In deciding whether to grant a motion for a preliminary injunction, a court considers: (1) the movant's likelihood of success on the merits; (2) the threat of irreparable harm to the movant; (3) the balance between this harm and the harm experienced by other parties if the injunction issues; and (4) the public interest. Dataphase Sys., Inc. v. C L Sys., Inc., 640 F.2d 109, 113 (8th Cir. 1981) (en banc). To demonstrate a likelihood of success on the merits, a plaintiff must demonstrate a "fair chance of prevailing." Planned Parenthood Minn., N.D., S.D. v. Rounds, 530 F.3d 724, 732 (8th Cir. 2008) (en banc). A preliminary injunction is an extraordinary remedy. Winter v. Natural Res. Def. Council, Inc., 555 U.S. 7, 24 (2008). The movant bears the burden of establishing the Dataphase factors. CDI Energy Servs., Inc. v. W. River Pumps, Inc., 567 F.3d 398, 402 (8th Cir. 2009).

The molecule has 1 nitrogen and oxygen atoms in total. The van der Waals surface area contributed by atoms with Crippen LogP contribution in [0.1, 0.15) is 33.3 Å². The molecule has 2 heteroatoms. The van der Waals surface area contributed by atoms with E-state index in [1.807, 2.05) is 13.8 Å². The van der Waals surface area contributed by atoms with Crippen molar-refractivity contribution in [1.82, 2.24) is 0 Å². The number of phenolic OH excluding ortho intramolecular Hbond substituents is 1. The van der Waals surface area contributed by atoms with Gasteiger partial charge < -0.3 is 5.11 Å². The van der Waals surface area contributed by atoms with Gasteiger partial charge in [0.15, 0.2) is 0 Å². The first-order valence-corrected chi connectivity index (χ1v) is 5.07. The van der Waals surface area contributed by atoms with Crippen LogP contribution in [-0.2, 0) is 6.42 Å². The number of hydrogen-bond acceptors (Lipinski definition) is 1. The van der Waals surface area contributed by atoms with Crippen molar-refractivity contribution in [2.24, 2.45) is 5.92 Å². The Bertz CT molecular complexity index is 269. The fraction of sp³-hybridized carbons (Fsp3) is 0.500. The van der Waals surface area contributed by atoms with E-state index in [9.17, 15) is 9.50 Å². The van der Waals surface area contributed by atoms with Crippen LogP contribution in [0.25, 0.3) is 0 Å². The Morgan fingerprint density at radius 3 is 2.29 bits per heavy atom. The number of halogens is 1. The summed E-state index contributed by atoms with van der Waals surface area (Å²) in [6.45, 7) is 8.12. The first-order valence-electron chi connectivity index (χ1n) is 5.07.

Under the LMRDA, a member of a labor organization may not "be fined, suspended, expelled, or otherwise disciplined except for nonpayment of dues by such organization or by any officer thereof unless such member has been (A) served with written specific charges; (B) given a reasonable time to prepare his defense; (C) afforded a full and fair hearing." 29 U.S.C § 411(a)(5) (2012). "The full and fair hearing' requirement of the LMRDA incorporates the traditional concepts of due process.' Not all of the due process protections available in the federal courts apply to union disciplinary proceedings. Such proceedings need only adhere to the basic principles of due process.'" United States v. Int'l Bhd. of Teamsters, 247 F.3d 370, 385 (2d Cir. 2001) (citations omitted).